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BSMS > About BSMS > Contact us > Staff > Dr Ricardo Governo

Dr Ricardo Governo

Dr Ricardo Governo

Dr Ricardo Governo (PhD, BSc, BEng, FHEA)

Lecturer in Anatomy
T: +44 (0)1273 877693
Location: Medical Teaching Building, Rm 3.07c, BSMS, University of Sussex, BN1 9PX

Areas of expertise:Transmission and modulation of pain; functional magnetic resonance imaging
Research areas: Imaging of the brain; neuroscience


Dr Ricardo Governo read Aeronautical Engineering at the University of Bristol before discovering the lure of Science, leading to a second undergraduate degree in Human Anatomy at the University of Glasgow. A full-time sponsored studentship/demonstratorship at the University of Leeds followed, resulting in a PhD in neuroscience, where Ricardo investigated the role played by nucleoside transporters located in the dorsal spinal cord in modulating pain transmission, in addition to a contractual requirement of fulfilling over 500 hours of teaching.

Irrevocably attracted to the fascinating field of pain, Ricardo completed two successful post-doc positions, first at the University of Nottingham and then at the FMRIB Centre at the University of Oxford. Both posts involved the use of functional MRI to investigate how pain is perceived in the brain following dosing with opioids, antidepressants or antianxiolitics. In addition to his research Ricardo developed and implemented a novel device to deliver punctate noxious stimuli that could be safely operated in the MR environment.

Ricardo came to BSMS in 2008, employed as a lecturer to teach Anatomy to first and second year medical students. Since then he has become further integrated in the school teaching philosophy, taking on further administrative and teaching roles and was appointed module leader in 2013.


Ricardo has several publications in the field of pain, focused mostly on the use of functional MRI to assess pain processing. He retains a keen interest in pursuing this field and becoming established at BSMS as an active researcher, developing his own research group.

His current interest is to localise which higher centres in the brain mediate the affective-cognitive-evaluative component of pain and to assess possible functional connectivity that underlie the variation in pain experience felt by those suffering from chronic pain. He is also interested in determining why and how the emotive state has such an impact at alleviating the symptoms of chronic pain and what possible contribution individual susceptibility has in the ultimate experience from these conditions.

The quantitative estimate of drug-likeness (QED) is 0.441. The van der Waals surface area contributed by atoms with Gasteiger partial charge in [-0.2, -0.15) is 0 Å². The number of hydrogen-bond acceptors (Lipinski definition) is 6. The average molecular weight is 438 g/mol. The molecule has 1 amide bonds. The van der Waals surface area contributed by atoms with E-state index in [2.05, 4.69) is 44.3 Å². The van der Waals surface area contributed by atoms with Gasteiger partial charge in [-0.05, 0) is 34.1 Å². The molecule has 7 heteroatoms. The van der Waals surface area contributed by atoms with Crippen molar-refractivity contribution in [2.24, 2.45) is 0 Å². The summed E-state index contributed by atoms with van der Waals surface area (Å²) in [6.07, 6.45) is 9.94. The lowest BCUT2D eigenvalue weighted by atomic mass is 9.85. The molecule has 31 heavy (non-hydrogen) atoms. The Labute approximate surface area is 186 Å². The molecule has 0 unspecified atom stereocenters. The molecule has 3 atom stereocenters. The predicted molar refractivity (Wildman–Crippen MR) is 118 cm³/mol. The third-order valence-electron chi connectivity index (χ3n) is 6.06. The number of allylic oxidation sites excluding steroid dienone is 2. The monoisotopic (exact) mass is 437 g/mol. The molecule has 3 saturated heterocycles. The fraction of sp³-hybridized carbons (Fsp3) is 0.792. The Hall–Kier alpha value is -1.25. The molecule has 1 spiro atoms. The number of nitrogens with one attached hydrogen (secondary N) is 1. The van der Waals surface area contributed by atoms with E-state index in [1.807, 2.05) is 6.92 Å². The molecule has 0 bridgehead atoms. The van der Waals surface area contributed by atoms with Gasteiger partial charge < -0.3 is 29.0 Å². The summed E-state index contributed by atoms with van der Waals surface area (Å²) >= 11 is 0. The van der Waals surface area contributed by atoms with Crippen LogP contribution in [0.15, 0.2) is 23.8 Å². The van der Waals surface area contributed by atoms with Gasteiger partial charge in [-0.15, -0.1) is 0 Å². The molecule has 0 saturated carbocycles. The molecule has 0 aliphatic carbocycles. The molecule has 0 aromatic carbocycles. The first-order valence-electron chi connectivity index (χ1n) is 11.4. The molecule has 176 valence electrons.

Ricardo’s main teaching role is leading anatomy for modules 104 (Nutrition, Metabolism and Excretion) and module 203 (Reproduction and Endocrinology). Other teaching duties include delivering a lecture for module 102 (Foundation of Health and Disease), leading dissection room practicals, living anatomy and ultrasound tutorials, student select components and academic skills tutorials. As a member of the Anatomy group Ricardo is also involved in training five resident medical officers who assist with the anatomy practicals, and leading some of the undergraduate external courses.

In addition to teaching, Ricardo’s other academic duties include being module leader for 104; membership to modules 102 and 203 exam boards; internal examiner for module 102; deputy chair for 103  (Heart, Lungs and Blood), 202 (Brain and Behaviour) and 404 (Independent Research Project). He is also a member or the year 1 phase board and academic tutor.

Ricardo is currently a fellow of the higher education authority.

Selected publications

Pattinson K, Governo R, MacIntosh B, Russell E, Corfield D, Tracey I et al. Opioids Depress Cortical Centers Responsible for the Volitional Control of Respiration. Journal of Neuroscience. 2009;29(25):8177-8186.

Mitsis G, Governo R, Rogers R, Pattinson K. The effect of remifentanil on respiratory variability, evaluated with dynamic modeling. Journal of Applied Physiology. 2009;106(4):1038-1049.

Jones K, Finn D, Governo R, Prior M, Morris P, Kendall D et al. Identification of discrete sites of action of chronic treatment with desipramine in a model of neuropathic pain. Neuropharmacology. 2009;56(2):405-413.

Governo R, Morris P, Marsden C, Chapman V. Gabapentin evoked changes in functional activity in nociceptive regions in the brain of the anaesthetized rat: an fMRI study. British Journal of Pharmacology. 2009;153(7):1558-1567.

Governo R, Prior M, Morris P, Marsden C, Chapman V. Validation of an automated punctate mechanical stimuli delivery system designed for fMRI studies in rodents. Journal of Neuroscience Methods. 2007;163(1):31-37.

Governo R, Morris P, William Prior M, Marsden C, Chapman V. Capsaicin-evoked brain activation and central sensitization in anaesthetised rats: A functional magnetic resonance imaging study. Pain. 2006;126(1):35-45.

Governo R, Deuchars J, Baldwin S, King A. Localization of the NBMPR-sensitive equilibrative nucleoside transporter, ENT1, in the rat dorsal root ganglion and lumbar spinal cord. Brain Research. 2005;1059(2):129-138.

Ackley M, Governo R, Cass C, Young J, Baldwin S, King A. Control of glutamatergic neurotransmission in the rat spinal dorsal horn by the nucleoside transporter ENT1. The Journal of Physiology. 2003;548(2):507-517.